A Beastie Boys guide to New York City

A Beastie Boys guide to New York City

(Credit: Far Out / Charlie Llewellin / PXHere / Camila Fernández)

Travel Sun 15 Jan 2023 13:30 GMT

First, shout out to Brooklyn. No Beastie Boys New York City tour is complete without hitting Brooklyn. Adam Yauch may have been the only true Brooklynite of the three (Adam Horovitz and Michael Diamond were Manhattan kids), but for most of 30 years, Brooklyn was the beating heart at the center of the Beastie Boys experience.

Just take a trip through their catalog to find out for yourself. MCA has a stronghold there in ‘Brass Monkey’. It’s the titular destination in No Sleep ’til Brooklyn. It’s where you can pick your pocket in ‘Shadrach’. Take the D train to get there on your way to Coney Island at ‘B-Boy Bouillabaisse’. But even with these stops in mind, Brooklyn is just the beginning of the Beastie Boys’ guide to New York City.

If you want a somewhat comprehensive list of destinations, you can check out the back page of the Beastie Boys Book, which lists easily over 100 different spots in Manhattan and Brooklyn. You’ll get everything from the approximate locations where the three band members have lived at various times to quirky joke spots like ‘Butthole Surfers corner’ off E 5th Street and ‘Dick in a Box storage’, which exists somewhere off the map in New Jersey.

In many ways, the Beastie Boys were the most New York of all the bands. Just by the sheer number of chants and lyrical names given to the five boroughs, the Beasties rank near the top tier. But also in terms of stylistic diversity, the Beastie Boys represented the best of what New York had to offer, from the early days of hardcore punk to the golden age of hip hop and everything in between.

Here are some quick hits for those of you who are curious: Yauch’s castle was in Brooklyn Heights, the same neighborhood where he grew up. While you’re there, check out Adam Yauch Park on State Street. Paul’s Boutique is on the corner of Ludlow and Rivington on the Lower East Side, now replaced by a mural of the trio.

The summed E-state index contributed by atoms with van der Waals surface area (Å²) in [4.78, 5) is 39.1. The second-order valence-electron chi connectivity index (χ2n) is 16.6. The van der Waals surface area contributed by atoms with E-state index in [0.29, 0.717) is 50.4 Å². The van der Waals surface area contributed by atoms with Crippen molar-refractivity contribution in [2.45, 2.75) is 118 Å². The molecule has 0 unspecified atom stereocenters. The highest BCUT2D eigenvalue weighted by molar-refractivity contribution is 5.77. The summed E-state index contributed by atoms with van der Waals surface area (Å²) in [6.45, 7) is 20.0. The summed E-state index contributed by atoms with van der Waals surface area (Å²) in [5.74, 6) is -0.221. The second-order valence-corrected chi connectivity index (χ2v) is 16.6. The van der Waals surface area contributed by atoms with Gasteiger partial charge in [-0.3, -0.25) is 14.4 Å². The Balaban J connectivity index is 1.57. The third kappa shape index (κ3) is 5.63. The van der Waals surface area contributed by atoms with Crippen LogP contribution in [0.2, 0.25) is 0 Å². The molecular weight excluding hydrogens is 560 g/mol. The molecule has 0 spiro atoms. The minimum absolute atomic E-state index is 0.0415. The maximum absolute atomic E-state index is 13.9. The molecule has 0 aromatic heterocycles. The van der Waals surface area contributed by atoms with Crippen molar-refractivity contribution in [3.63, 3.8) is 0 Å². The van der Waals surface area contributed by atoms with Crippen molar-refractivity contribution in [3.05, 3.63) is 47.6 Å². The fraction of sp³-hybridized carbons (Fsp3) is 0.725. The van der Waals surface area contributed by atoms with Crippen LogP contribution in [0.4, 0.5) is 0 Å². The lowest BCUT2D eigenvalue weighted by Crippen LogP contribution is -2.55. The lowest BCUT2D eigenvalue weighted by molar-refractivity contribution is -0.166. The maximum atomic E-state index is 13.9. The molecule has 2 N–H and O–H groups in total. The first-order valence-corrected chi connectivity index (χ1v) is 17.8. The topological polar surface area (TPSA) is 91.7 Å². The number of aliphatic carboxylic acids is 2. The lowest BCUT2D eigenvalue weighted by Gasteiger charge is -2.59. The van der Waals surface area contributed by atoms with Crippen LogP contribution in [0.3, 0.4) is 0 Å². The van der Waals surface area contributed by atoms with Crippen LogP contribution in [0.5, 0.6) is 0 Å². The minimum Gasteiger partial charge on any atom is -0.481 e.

For some more in-depth analysis, let’s turn to the group’s texts. If you want to hang out with Lucy from ‘She’s Crafty, 8th and 42nd is just off Times Square, overlooking the Port Authority Bus Terminal. “The Sound of Science” mentions Shea Stadium (Flushing Meadows in Queens) and the Palladium (East 14th Street in Manhattan), though both are now demolished, with the Palladium being replaced by dorm rooms for New York University.

Speaking of dorm rooms at NYU, the dorm room where Rick Rubin started Def Jam Records was in Weinstein Hall just off 8th Street, about a five minute walk from Washington Square Park. Just north, on the corner of 11th Street and 5th Avenue, is where Ad-Rock lived when Paul’s Boutique was released. If you want to see the apartment that Mike D and MCA shared in the year leading up to Licensed in Ill, it would be downtown near Bowrey on Chrystie Street. The same block now has a Buddhist temple, the same religion Yauch converted to as an adult.

If we’re talking about Bowrey, here’s where you can wash the window on ‘Johnny Ryall’. It’s also the street where you would have found CBGB’s, the club where the Beastie Boys played in their early days. If you find the right train, you can hop on the subway and arrive at Penn Station at 8th Street, as heard in ‘B-boys Makin’ With the Freak Freak’.

There are a host of other lyrical references from deeper in the band’s catalog. LeFrak City from ‘Shazam!’ is in Queens, ‘Murray’s Cheese Shop’ from ‘Oh Word?’ it’s still in Greenwich Village and the Albee Square Mall from ‘Hey Fuck You’ is still in downtown Brooklyn. “Brooklyn House of D(etention)” by “High Plains Drifter” is Atlantic Avenue, and if you have to do your errands on the train before you get to High Street Station like in “Root Down,” just know you have to jump in to get to Manhattan.

Though there are too many other references and locations to mention, we’ll end our brief tour with the Beastie’s loving shout-out to their hometown, “An Open Letter to NYC.” Almost the entire song is a long list of destinations, landmarks and people that make the city what it is. Just a tip: the one and nine runs from Manhattan to the Bronx, there are no more Blimpies on Montague Street, and the Fulton Street Mall still has some nice sneaker stores.

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